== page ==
Categories: ChinaMarsMissions

China’s Mars-bound Tianwen-1 Takes a Selfie

The CNSA (Chinese National Space Agency) has released an image of its Tianwen-1 spacecraft to coincide with the National Day and Mid-Autumn Festival. The spacecraft is on its way to Mars, and if the landing is successful, China will be only the third nation to successfully land a spacecraft on the planet.

The image shows Tianwen-1 (translation: “heavenly questions”) with its solar panels deployed against the deep blackness of space. It’s about 24 million km (15 million miles) away now, and China says that it’s operating well.

A blog associated with the mission praised the Tianwen-1 mission with language which can sound to Western ears like propaganda from 60 years ago.

“The golden breeze is cool, the sky is clear and the moon is full. On the occasion of the National Day and Mid-Autumn Festival, the National Space Administration released the flight images of the Tianwen-1 probe of my country’s first Mars exploration mission. The five-star red flag on the map is dazzling, showing a bright Chinese red.” They also write “The silver landing patrol device and golden orbiter in the vast universe are shining brightly, and Tianwen No.1 uses this to report safety to the motherland and send birthday wishes.”

China’s China, and that’s the way the government talks to the people. But in any case, the Tianwen-1, and China’s space program overall, is a great achievement for the country. There’s nothing wrong with some pride.

The image shows the two main sections of the spacecraft. The silver part is the orbiter, and the golden part is the lander. The overall mission goal is to search for evidence of past and present life and to study the Martian environment.

The lander will use a parachute and retrorockets to perform its landing in the Utopia Planitia region. It’ll be solar-powered, and will analyze the soil chemistry, and look for biomolecules and biosignatures.

The selfies were taken by a small wide-angle camera released from the spacecraft. The camera had no other purpose and is now space junk.

The orbiter’s mission is scheduled to last 90 days, and the orbiter is scheduled to last for two years.

But landing on Mars is a daunting task. NASA’s good at it, but other nations and agencies have struggled. The Soviet Union is the only other country to do it, and that was decades ago. They managed to land spacecraft there in 1971 and 1972.

If the mission is successful, it has the potential to advance the understanding of Mars. The Tianwen-1 lander has a suite of six instrument, including a ground-penetrating radar that can reach depths of 100 metres (330 ft) below the Martian surface. And the orbiter has seven instruments.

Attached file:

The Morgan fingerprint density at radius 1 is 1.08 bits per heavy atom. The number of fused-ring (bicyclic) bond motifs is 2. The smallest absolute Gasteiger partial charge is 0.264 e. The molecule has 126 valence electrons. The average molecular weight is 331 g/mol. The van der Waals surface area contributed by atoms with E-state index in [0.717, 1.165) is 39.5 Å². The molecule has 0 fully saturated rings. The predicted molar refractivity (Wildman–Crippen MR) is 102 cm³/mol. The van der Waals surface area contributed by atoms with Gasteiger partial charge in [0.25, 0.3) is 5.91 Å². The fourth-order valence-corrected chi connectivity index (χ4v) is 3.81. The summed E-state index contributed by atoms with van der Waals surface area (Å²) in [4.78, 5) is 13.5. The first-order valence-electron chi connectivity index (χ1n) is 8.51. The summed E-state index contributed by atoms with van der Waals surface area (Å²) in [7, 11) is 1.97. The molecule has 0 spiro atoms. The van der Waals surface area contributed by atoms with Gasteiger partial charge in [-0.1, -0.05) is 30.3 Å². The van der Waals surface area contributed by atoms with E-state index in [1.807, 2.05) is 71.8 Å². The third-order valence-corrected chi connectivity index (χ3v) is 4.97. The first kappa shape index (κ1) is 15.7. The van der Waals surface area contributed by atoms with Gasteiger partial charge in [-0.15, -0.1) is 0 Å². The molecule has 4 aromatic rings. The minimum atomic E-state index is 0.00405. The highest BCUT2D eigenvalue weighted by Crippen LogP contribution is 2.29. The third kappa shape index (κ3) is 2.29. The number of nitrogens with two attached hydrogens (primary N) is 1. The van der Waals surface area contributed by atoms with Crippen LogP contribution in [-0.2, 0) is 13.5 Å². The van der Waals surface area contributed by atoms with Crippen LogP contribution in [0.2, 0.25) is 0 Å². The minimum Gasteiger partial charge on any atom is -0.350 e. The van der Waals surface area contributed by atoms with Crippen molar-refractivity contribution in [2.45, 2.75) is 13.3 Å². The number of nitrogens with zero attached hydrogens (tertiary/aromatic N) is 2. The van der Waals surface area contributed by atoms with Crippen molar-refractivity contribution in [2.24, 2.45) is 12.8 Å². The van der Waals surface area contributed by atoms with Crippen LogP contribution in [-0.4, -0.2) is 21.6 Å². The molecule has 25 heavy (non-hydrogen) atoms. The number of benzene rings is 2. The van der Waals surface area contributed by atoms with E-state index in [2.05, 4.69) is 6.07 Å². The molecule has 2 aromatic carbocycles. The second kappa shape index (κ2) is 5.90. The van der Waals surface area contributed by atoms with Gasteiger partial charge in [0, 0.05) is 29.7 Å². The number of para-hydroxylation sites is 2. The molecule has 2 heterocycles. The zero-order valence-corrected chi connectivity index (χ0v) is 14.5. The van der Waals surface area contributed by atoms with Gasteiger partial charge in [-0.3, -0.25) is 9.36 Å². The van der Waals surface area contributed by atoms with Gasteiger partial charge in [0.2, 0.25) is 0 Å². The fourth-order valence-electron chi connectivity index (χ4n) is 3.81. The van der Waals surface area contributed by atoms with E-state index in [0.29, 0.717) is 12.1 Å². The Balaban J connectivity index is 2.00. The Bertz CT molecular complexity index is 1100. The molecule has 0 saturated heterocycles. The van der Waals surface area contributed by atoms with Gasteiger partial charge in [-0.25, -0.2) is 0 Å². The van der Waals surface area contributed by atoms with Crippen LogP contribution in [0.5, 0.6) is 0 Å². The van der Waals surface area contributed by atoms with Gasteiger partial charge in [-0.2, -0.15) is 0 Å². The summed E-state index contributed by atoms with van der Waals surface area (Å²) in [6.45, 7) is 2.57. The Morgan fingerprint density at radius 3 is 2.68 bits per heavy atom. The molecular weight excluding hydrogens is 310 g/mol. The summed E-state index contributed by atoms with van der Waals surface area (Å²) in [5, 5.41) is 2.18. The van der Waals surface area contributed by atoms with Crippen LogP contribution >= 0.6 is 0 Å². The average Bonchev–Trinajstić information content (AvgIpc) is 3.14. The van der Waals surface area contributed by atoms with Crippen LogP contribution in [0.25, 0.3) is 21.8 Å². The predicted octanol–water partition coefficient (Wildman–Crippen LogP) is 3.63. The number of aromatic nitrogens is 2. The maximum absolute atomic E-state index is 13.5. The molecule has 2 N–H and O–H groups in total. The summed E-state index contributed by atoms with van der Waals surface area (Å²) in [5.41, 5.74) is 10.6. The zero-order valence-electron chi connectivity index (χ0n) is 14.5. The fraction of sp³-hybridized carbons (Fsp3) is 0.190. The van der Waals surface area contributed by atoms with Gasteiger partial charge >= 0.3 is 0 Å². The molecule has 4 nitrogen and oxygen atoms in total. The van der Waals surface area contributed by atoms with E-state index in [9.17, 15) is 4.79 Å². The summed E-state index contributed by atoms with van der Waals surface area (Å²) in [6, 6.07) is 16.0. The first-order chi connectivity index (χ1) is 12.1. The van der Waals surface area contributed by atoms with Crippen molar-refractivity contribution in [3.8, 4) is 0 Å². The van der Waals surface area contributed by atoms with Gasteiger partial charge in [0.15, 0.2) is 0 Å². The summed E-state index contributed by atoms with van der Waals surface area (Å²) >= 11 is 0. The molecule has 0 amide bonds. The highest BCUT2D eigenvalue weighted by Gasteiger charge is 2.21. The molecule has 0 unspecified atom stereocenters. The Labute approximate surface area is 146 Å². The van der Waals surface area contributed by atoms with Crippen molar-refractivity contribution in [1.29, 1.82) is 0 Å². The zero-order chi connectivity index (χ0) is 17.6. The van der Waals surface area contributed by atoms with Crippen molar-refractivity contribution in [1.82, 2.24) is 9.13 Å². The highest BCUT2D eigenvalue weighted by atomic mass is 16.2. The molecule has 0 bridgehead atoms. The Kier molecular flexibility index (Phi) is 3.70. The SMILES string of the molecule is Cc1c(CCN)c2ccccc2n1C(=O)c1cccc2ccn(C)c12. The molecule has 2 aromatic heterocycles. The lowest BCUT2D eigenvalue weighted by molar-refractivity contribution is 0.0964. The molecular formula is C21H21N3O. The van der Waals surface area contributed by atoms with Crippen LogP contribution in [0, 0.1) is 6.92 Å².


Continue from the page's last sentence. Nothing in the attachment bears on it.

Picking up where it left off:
Tianwen-1 won’t have Mars to itself though. Along with the other orbiters and landers that are already there, Tianwen-1 is one of three spacecraft that will reach Mars around the same time. The others are NASA’s Perseverance Rover and the United Arab Emirates Hope orbiter.

<Click to enlarge> Tianwen-1 will have some company on Mars if it lands successfully. A topological map of Mars with successful landings (green), failure (red), successful landing but loss of the probe (orange), in coming landing (pink), the two pre-selected landing site of Tianwen-1 and the final chosen landing site. Image Credit: By Kaynouky – Own work, CC BY-SA 4.0, https://commons.wikimedia.org/w/index.php?curid=92465784

China has come a long way in its drive to modernize itself and set its own course. The space program is both a symbol and a result of that modernization, and is scientifically relevant too.

“We will embrace the new era, shoulder new missions, and embark on a new journey,” the blog post says. “Under the strong leadership of the Party Central Committee with General Secretary Xi Jinping at the core, we will march forward in great strides in the journey of the great rejuvenation of the Chinese nation and continue to make Chinese contributions to the peaceful development of mankind.”

Many of us who watched MSL Curiosity land successfully on Mars all those summers ago felt chills down our spines when word got back that the lander was safe. Chinese people will likely feel the same thing if Tianwen-1 is successful. The rest of us might, too.

Good luck, Tianwen-1.

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Evan Gough

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